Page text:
It is consistent as it gets older and older. Miguel Rubianes, a neuroscientist at the Complutense University of Madrid, says the aim of the study was to answer the question: Are we the same person throughout life? In combination with the results of other studies, scientists have concluded that there is a certain component that remains stable from birth to death.

The other part of consciousness remains susceptible to current changes. The scientists recognized independence as the basis of identity. And every time a person uses the word “I”, he means a thread that connects together all the events and experiences that have occurred in life.

Experience gained over the years changes a person, changes the components of his identity. Each case associated with personal experiences, a broken heart, a successful career step, expected or unexpected failure lead to the fact that a person compares himself to himself before and after these events. It is a neurological programming scheme that involves visual self-knowledge as an indicator of connection with your impressions of yourself.

This effect makes it possible to cope with memories and recognition of information when it is associated, for example, with one’s own photograph of an infant. Although this principle has a lot of evidence, scientists believe that the very mechanism of the brain involved in this remains a mystery.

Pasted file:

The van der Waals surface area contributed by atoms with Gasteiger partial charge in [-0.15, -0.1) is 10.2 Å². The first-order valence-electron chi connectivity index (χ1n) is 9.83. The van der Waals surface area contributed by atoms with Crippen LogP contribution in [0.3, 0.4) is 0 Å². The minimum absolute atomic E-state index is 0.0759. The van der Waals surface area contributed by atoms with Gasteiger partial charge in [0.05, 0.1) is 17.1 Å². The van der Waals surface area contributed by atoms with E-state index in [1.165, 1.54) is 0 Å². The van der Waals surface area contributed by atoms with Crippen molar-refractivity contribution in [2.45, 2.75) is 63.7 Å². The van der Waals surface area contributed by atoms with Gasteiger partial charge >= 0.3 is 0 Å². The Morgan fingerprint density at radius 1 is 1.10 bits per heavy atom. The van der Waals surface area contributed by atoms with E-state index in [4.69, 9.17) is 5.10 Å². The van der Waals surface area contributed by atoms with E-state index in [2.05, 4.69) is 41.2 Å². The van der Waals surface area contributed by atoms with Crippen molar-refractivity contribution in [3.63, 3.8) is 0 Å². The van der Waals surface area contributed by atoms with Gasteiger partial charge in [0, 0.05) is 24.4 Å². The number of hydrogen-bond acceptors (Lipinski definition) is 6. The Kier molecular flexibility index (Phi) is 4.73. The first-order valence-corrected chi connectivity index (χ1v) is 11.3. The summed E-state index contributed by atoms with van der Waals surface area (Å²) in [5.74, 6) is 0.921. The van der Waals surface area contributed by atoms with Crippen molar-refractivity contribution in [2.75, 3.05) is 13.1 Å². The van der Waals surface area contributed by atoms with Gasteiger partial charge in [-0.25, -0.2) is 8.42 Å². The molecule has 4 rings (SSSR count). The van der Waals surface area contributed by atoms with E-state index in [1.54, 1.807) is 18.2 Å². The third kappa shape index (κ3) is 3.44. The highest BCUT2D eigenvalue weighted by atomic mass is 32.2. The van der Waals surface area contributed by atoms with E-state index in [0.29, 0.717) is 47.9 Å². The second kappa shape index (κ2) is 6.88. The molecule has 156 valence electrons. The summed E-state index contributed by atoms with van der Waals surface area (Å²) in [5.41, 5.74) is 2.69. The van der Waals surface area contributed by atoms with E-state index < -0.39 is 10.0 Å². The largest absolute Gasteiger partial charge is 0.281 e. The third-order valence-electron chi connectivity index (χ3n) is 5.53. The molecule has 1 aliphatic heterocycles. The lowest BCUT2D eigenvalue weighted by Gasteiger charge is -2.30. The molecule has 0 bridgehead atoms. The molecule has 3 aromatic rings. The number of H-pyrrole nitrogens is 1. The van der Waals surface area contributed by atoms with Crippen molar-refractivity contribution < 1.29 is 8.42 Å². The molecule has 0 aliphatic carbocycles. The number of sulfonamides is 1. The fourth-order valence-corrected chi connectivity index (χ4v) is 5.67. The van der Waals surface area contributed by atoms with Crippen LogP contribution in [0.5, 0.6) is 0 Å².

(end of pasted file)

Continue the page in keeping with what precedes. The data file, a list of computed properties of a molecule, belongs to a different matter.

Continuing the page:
This study was published in the journal Psychophysiology.

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Metaphysics & Psychology

Beauty and diversity of our world: 10 movies that will make time stop

Beauty and diversity of our world: 10 movies that will make time stop 90

In the hustle and bustle of everyday life, we sometimes do not notice how time flies past us, what miracles surround us. We do not have time to listen to the rustle of leaves in the wind and we miss those minutes when the crimson moon hangs at the very horizon.